The Vascular Birthmarks Foundation

Dr. Linda Rozell-Shannon, PhD President and Founder

Received a Frank Catalanotto Perseverance Scholarship in Aug. 2015

Life with a birthmark hasn’t been easy. I’ve known that I’ve had an AVM since I turned 12. At the time I was initially diagnosed, I thought I was a freak because I had some weird growth in my thigh, and I refused to let anyone outside of close family members know what was wrong. I hid my condition like some terrible secret buried in the back of my proverbial closet. It’s been a tough road with lots of surgeries and treatments, but I’ve finally progressed to the point where I’ve made peace with my AVM.

Considering that AVMs and vascular birthmarks are so rare, my condition wasn’t one that I could easily talk about with friends during school. Most teenagers will accept broken legs or injuries as an explanation for using crutches for a year because it’s something that everyone understands. On the other hand, very few people (if any) have ever heard of vascular birthmarks, and most are afraid because they’re different. My doctors list looks like a scavenger hunt because I had to go to so many specialists since most didn’t know what to do. I’ll admit that I was very afraid because I had never even heard of an AVM before being diagnosed. I was scared when I found out I had one. I was never a sickly child and never expected to go to a hospital and have surgeries at such a young age.

Additionally, very few people could give me a definitive answer of any sort about what was going on. One person would tell me I had cancer, and the next would say no and say I could be cured; others said I would have to live with this condition for the rest of my life, and another even stated my condition could lead to amputation. My family and I decided to ignore the doctors’ predictions for my future, and just persevere and be the person I wanted to be despite having an AVM.

While considering colleges, the biggest factor was going somewhere that could help me achieve my dream to reduce the pain and recovery time associated with surgical procedures by inventing new medical technologies and medicines that doctors and hospitals can employ. I’ve been through a lot in the process of treating my AVM, and I want to make that process easier on patients who have to go through surgeries in the future. I’m heading to UC Riverside this fall to get the training and education I will need so I can do the research to fulfill my dream. Some ideas I have been considering for research are an IV line that doesn’t hurt to put in, possibly by using laser guiding imagery for placement. Another idea is to work in the field of DNA repair as a possible route to fixing whatever causes AVMs to pop up in people.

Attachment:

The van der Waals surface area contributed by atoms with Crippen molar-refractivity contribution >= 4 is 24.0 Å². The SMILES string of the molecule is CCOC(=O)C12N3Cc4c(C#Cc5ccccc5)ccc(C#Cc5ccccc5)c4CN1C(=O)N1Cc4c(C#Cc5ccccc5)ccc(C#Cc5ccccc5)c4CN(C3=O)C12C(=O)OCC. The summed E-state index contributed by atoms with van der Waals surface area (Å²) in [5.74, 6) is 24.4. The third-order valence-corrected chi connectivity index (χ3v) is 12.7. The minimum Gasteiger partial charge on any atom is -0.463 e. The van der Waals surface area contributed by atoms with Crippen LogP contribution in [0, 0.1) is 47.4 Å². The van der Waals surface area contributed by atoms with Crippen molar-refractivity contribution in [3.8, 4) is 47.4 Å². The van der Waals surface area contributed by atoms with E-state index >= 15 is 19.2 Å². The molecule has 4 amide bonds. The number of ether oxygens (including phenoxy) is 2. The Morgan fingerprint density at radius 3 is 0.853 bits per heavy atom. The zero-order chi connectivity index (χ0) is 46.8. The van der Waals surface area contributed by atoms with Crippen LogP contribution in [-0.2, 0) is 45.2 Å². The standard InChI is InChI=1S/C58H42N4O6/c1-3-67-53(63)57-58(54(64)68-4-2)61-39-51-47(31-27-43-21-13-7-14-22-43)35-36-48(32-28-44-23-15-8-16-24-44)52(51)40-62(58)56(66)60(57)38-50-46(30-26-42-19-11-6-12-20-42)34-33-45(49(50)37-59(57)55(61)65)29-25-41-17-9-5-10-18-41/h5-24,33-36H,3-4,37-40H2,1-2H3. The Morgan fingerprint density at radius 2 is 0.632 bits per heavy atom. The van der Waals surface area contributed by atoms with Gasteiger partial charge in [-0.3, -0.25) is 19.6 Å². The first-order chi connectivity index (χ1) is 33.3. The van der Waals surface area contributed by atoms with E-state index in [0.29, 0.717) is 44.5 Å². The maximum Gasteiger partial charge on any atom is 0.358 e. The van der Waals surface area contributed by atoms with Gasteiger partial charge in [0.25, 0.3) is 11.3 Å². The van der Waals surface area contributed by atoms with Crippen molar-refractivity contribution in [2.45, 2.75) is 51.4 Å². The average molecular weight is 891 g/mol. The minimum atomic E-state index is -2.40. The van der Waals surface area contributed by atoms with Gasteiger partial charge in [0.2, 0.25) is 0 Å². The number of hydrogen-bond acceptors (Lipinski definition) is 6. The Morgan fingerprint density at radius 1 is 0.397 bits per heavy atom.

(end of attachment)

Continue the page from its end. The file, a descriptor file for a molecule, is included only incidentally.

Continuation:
My challenges with my AVM ignited a passion in me to help others who are in similar situations. One of my high school extracurricular activities was working with a club called CHOCers, whose purpose was to fundraise and support the Children’s Hospital of Orange County. I wanted to help the kids in the hospital in whatever way I could, and I could tell that something as simple as donating a stuffed animal or caroling during the Christmas season meant a lot to them.

With the education I will get at UC Riverside, my hope is to be able to create technologies to make life a little less painful for those with experiences similar to mine and be a superhero for them. Maybe not a superhero like you see in cartoons, but an everyday real hero like firefighters, police officers, doctors, and scientific researchers. Despite all of my challenges, I was still the youngest person in my graduating class (having skipped a grade as well as missed nearly a year due to hospital visits). I remain driven to succeed, to improve, and to never give up on my dreams.

My thanks goes out to the team at the Vascular Birthmarks Foundation for allowing me to get that much closer to achieving them. Click for photos and July 2015 interview.

To make a donation in Cassie’s honor, click on her JoinMe page